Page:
To understand the threat to New Zealand's exporters from the fracturing global consensus on trade liberalisation, look no further than last week's 'mini' free trade agreement between the US and Japan.
For the sake of cosying up to Washington, Japan has traded away this country's greatest gains from the hard-fought CPTPP trade agreement.
Signed between 11 countries and in force for just nine months, CPTPP was always for New Zealand about better access to the huge American and Japanese markets, where attempts to get FTAs had tried and failed in the past.
CPTPP – or TPP as it was originally - was to have killed two birds with one stone, bringing both countries into a trade agreement spanning major Pacific Rim economies, excluding China.
Indeed, keeping China at bay was a primary reason for both the US and Japan belatedly supporting a deal first started by New Zealand, Singapore, Chile and Brunei – the so-called 'P-4' - in 2006.
However, Trump capriciously withdrew the US from the then TPP process in his first executive order after inauguration, leaving only Japan as a major prize for New Zealand agricultural exporters.
Now, by signing a limited two-way deal with the US that excludes almost all but agricultural goods, Japan has robbed New Zealand of the only substantial, immediate trade advantage gained from the 12-year CPTPP negotiation process.
Visiting Japan in May this year, it was striking how limited CPTPP's immediate gains appeared to be. For some small New Zealand exporters seeking growth in the heavily protected Japanese market, it was a boon. Cookie Time, for example, faces far lower tariffs on cookie dough, but its Japanese business is embryonic.
For big players like Fonterra or Zespri, existing customer relationships, specialty products and global market conditions remained far more important than CPTPP.
For beef exporters, however, it was proving a huge boost by eliminating the advantage that Australian beef producers had gained over New Zealand, the US and Canada in 2015, when Canberra signed an FTA with Japan.
New Zealand beef exports to Japan have been recovering strongly this year.
With the new US-Japan deal, that is all at risk because US beef producers now get CPTPP-type access to the Japanese market. Yet the US has not traded away any of the things that CPTPP signatories agreed to.
It is difficult to know what to call this other than betrayal and a reward for bad behaviour. The Trump administration, having thrown much of the rules-based global trade architecture into chaos, gains improved market access to Japan anyway.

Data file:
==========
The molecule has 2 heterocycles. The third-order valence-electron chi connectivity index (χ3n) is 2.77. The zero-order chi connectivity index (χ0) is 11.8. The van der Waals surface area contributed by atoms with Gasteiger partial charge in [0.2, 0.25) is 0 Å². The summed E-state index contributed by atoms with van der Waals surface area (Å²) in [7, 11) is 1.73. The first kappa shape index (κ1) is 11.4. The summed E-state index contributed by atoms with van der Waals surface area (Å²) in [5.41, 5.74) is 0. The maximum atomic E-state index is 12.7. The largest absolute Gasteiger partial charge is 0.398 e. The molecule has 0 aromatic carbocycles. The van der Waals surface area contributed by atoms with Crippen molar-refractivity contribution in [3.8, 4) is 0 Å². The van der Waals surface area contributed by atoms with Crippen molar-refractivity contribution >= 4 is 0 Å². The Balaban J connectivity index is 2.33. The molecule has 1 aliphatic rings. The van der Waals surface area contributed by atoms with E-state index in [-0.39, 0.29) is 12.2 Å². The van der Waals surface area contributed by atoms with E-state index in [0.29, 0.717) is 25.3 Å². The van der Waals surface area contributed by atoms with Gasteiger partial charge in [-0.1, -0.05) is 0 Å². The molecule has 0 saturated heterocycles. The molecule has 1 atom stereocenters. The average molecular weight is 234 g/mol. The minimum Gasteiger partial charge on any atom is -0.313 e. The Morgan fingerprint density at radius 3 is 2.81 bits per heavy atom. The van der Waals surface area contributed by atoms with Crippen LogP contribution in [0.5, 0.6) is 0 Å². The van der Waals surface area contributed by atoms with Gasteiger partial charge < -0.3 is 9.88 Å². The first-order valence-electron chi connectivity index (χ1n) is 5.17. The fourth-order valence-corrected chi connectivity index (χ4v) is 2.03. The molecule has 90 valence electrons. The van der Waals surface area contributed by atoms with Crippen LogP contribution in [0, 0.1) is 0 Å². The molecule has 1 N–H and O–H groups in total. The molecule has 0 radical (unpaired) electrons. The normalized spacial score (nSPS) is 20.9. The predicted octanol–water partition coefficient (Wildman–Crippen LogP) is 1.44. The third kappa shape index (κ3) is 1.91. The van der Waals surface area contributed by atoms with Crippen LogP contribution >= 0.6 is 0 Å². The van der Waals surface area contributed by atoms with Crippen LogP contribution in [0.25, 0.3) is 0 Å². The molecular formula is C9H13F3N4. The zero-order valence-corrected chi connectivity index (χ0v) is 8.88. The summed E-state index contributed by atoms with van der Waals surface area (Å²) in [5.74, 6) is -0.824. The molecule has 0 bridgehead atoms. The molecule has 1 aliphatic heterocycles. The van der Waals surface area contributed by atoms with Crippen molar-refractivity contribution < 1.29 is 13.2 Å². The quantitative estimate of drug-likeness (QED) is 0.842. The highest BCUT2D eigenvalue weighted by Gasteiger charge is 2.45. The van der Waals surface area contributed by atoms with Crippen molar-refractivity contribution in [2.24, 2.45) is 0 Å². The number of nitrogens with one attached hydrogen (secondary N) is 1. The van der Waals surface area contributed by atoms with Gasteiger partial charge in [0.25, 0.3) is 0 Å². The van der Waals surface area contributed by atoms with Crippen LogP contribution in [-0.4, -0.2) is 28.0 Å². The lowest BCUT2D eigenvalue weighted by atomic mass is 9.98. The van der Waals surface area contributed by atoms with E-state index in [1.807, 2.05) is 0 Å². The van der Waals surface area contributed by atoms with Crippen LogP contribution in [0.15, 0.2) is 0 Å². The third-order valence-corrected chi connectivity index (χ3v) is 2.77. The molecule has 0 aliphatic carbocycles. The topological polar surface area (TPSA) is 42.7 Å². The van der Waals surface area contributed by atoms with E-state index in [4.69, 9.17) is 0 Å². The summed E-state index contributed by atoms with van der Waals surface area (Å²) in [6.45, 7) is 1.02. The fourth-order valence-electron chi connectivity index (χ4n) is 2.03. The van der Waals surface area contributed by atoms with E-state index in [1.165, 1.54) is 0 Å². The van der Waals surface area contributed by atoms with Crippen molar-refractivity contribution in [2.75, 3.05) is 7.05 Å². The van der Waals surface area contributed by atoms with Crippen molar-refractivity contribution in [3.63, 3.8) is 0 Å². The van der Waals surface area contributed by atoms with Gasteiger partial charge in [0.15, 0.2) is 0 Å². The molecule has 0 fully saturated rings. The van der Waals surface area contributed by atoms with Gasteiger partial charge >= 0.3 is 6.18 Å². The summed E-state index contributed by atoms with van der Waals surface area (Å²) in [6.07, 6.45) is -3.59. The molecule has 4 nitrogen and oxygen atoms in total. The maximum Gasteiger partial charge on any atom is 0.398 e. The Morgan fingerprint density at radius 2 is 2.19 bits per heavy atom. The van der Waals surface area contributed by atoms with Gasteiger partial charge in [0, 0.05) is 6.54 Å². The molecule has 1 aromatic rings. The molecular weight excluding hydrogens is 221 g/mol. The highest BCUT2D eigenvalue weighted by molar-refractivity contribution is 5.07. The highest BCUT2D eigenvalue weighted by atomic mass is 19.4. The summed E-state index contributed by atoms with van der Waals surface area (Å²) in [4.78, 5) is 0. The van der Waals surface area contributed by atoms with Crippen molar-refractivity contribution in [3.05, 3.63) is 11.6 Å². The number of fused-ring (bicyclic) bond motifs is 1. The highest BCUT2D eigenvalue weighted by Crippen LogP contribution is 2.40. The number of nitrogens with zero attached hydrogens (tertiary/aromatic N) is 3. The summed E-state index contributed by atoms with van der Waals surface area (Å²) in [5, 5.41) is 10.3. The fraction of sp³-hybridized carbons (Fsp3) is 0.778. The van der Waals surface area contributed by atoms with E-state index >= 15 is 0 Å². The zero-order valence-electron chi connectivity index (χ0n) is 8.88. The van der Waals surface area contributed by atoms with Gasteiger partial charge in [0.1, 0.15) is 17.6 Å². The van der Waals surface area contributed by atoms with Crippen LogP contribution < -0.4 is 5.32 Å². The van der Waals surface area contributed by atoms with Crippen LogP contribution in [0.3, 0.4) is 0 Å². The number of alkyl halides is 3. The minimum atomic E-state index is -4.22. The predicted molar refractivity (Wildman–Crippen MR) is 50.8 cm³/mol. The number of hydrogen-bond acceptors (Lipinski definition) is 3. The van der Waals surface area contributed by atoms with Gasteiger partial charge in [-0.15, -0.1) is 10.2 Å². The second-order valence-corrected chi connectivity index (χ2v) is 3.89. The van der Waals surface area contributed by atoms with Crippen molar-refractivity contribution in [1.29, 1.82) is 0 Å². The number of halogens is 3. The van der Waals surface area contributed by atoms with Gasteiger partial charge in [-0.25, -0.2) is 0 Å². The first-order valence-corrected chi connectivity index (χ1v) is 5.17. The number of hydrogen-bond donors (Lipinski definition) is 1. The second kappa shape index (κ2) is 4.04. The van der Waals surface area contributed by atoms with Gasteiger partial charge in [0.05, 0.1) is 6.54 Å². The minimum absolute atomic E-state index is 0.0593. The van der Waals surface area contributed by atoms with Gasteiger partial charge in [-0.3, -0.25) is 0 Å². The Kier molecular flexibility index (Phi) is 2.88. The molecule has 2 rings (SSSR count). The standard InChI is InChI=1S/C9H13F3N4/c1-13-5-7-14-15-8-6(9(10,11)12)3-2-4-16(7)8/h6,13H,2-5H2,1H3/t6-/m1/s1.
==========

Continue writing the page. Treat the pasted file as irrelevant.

Trade policy wonks point out that the US-Japan deal may offend against World Trade Organisation Most Favoured Nation rules.
However, the WTO is almost neutered as a venue for settling international trade disputes, also thanks to the US, which refuses to consider replacements to the WTO's appeals panel. The resignation of just one of the remaining seven members of that panel, now expected later this year, could cripple it altogether.
As Trumpian victories go, the scoreline looks to be Patriots: 1, Globalists: Nil.
Why has Japan done this, especially when Japan's unexpected leadership saved the CPTPP after the US first pulled out?
Simply put: for the same reasons as the US and Japan joined TPP negotiations in the first place: to help contain China.
Both countries are, if anything, more motivated to counter Chinese economic and political expansionism.
Japan's Prime Minister Shinzo Abe is aggressively pursuing stronger links with western powers as a result.
One tiny example: Prime Minister Jacinda Ardern's announcement during her Japanese visit a fortnight ago included negotiating a new "security information sharing agreement" as part of closer defence ties.
Could Japan be angling to become a sixth eye in the Five Eyes global surveillance system?
In short, the Japan-US mini-FTA is profoundly disappointing from a New Zealand and CPTPP signatory perspective, particularly as a harbinger of the potential for the global trading system to unravel in response to populist politics.
However, New Zealand trade negotiators are not quitters.
In the same spirit as the P-countries who that kicked off the CPTPP process, New Zealand was a prime mover in last week's promotion of a new kind of trade deal seeking to remove trade barriers to technologies that tackle climate change – the so-called ACCTS initiative.
This time it's a P-5 grouping: New Zealand, Norway, Iceland, Fiji, and Costa Rica. At first blush, this may seem a motley crew. But Norway is de facto leader of the Ottawa Group seeking to save the WTO and a major investor in green tech. Fiji has standing because of the Pacific Islands' position on the front line of climate change impacts. The rest of the world sees New Zealand as an optimistic beacon, even if many of the locals don't.
If Mark Rutte, the Prime Minister of EU heavyweight the Netherlands, were to give a nod in the direction of ACCTS during his visit to New Zealand next week, it might just start getting legs.
Footnote: the inelegant CPTPP name stands for Comprehensive and Progressive Trans-Pacific Partnership (Agreement), signed by New Zealand, Australia, Japan, Singapore, Chile, Peru, Mexico, Canada, Brunei, Viet Nam, and Malaysia. ACCTS stands for Agreement on Climate Change, Trade and Sustainability.